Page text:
For a nurse, being updated with the current trends on antimicrobial drugs is essential. It provides additional and new insight about the drugs you are giving to your patients. So, I am sharing the important facts about antimicrobial resistance reported by the World Health Organization (WHO).
The resistance of a microorganism to an antimicrobial drug that was originally effective for treatment of infections caused by it is called antimicrobial resistance. Bacterial, fungi, viruses, and parasites are the so- called resistant microorganisms that offer opposition to antimicrobial drugs. The standard treatment to the said drugs become ineffective, leaving infections to persist and increasing the spread of other microbial diseases.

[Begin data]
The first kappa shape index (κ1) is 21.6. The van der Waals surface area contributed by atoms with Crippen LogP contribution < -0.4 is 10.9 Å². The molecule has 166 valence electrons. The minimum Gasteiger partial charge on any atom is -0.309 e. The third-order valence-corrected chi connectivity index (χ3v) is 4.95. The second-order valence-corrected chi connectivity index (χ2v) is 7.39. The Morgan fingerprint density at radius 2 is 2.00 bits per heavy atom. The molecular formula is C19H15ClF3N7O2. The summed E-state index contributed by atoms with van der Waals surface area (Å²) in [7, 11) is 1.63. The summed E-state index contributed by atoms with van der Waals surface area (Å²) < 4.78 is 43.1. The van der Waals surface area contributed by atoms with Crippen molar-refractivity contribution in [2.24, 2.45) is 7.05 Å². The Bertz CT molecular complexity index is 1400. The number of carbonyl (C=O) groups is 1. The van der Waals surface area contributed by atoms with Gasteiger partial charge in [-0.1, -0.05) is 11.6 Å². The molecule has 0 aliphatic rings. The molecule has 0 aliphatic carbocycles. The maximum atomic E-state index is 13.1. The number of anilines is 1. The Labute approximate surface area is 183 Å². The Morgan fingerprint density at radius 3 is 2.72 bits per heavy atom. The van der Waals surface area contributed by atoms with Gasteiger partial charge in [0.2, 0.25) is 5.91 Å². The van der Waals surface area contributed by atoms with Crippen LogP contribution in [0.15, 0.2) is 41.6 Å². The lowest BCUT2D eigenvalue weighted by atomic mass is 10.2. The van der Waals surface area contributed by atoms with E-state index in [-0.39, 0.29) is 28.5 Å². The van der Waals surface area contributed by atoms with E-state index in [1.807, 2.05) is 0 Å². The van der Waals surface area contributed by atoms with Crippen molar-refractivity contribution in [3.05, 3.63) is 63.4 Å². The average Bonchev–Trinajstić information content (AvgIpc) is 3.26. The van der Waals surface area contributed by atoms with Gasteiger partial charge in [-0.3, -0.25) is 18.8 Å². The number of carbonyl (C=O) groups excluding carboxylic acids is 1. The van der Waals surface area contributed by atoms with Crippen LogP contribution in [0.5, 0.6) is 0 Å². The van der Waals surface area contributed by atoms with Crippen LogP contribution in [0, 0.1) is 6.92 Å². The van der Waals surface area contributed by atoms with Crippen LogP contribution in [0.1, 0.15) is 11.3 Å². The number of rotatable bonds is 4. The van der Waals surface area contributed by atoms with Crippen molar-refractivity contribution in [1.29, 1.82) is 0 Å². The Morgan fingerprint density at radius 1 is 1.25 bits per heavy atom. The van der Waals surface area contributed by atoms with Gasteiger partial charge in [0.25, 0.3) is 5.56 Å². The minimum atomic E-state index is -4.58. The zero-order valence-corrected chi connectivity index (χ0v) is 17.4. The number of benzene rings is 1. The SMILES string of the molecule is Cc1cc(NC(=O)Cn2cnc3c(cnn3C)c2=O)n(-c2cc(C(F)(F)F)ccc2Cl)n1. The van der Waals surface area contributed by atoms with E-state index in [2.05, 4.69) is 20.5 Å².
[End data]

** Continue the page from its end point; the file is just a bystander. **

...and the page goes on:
The survey by WHO was conducted in 12 countries, mostly developing countries like Vietnam and India. The result showed that antimicrobial resistance is on the rise globally.
Key Facts about AntiMicrobial Resistance:
- Antimicrobial resistance is present in all parts of the world and new resistance is emerging and spreading globally.
- Antimicrobial resistance threatens the effective prevention and treatment of an ever-increasing range of infections caused by bacteria, parasites, viruses and fungi.
- It is an increasingly serious threat to global public health that requires action across all government sectors and society.
- 64 per cent think antimicrobials can treat cold and flu viruses; and 32 per cent think they can stop taking the antimicrobials once they felt better
- Patients with infections caused by drug-resistant bacteria are generally at increased risk of worse clinical outcomes and death.
“The threat is easy to describe: Antimicrobial resistance is on the rise in every region of the worlds,” said Margaret Chan, the global director of the WHO.
INFOGRAPHIC of 2014 Antimicrobial Resistance